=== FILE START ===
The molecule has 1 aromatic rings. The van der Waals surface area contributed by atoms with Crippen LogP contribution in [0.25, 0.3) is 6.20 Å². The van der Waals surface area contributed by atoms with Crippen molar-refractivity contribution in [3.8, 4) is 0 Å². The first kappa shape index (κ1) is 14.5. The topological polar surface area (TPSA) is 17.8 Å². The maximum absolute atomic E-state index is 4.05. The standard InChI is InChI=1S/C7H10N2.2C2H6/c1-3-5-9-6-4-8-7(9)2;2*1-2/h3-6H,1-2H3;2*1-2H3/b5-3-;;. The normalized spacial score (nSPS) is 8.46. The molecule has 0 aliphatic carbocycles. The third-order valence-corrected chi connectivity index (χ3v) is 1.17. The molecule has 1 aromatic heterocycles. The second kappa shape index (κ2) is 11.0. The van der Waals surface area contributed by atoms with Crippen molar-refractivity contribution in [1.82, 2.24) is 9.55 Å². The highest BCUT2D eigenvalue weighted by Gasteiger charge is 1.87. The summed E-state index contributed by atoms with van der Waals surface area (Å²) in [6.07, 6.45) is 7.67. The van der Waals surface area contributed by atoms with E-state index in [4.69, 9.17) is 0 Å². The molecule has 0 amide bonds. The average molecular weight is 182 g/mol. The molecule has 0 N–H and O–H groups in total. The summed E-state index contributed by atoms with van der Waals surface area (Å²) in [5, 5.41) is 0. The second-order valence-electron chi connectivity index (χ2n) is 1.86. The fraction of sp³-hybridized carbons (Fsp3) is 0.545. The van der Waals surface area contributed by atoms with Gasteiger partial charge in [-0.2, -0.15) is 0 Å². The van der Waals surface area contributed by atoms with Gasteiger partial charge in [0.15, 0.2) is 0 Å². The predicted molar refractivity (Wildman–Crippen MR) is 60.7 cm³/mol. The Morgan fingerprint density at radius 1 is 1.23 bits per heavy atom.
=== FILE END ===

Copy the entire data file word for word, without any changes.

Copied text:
The molecule has 1 aromatic rings. The van der Waals surface area contributed by atoms with Crippen LogP contribution in [0.25, 0.3) is 6.20 Å². The van der Waals surface area contributed by atoms with Crippen molar-refractivity contribution in [3.8, 4) is 0 Å². The first kappa shape index (κ1) is 14.5. The topological polar surface area (TPSA) is 17.8 Å². The maximum absolute atomic E-state index is 4.05. The standard InChI is InChI=1S/C7H10N2.2C2H6/c1-3-5-9-6-4-8-7(9)2;2*1-2/h3-6H,1-2H3;2*1-2H3/b5-3-;;. The normalized spacial score (nSPS) is 8.46. The molecule has 0 aliphatic carbocycles. The third-order valence-corrected chi connectivity index (χ3v) is 1.17. The molecule has 1 aromatic heterocycles. The second kappa shape index (κ2) is 11.0. The van der Waals surface area contributed by atoms with Crippen molar-refractivity contribution in [1.82, 2.24) is 9.55 Å². The highest BCUT2D eigenvalue weighted by Gasteiger charge is 1.87. The summed E-state index contributed by atoms with van der Waals surface area (Å²) in [6.07, 6.45) is 7.67. The van der Waals surface area contributed by atoms with E-state index in [4.69, 9.17) is 0 Å². The molecule has 0 amide bonds. The average molecular weight is 182 g/mol. The molecule has 0 N–H and O–H groups in total. The summed E-state index contributed by atoms with van der Waals surface area (Å²) in [5, 5.41) is 0. The second-order valence-electron chi connectivity index (χ2n) is 1.86. The fraction of sp³-hybridized carbons (Fsp3) is 0.545. The van der Waals surface area contributed by atoms with Gasteiger partial charge in [-0.2, -0.15) is 0 Å². The van der Waals surface area contributed by atoms with Gasteiger partial charge in [0.15, 0.2) is 0 Å². The predicted molar refractivity (Wildman–Crippen MR) is 60.7 cm³/mol. The Morgan fingerprint density at radius 1 is 1.23 bits per heavy atom.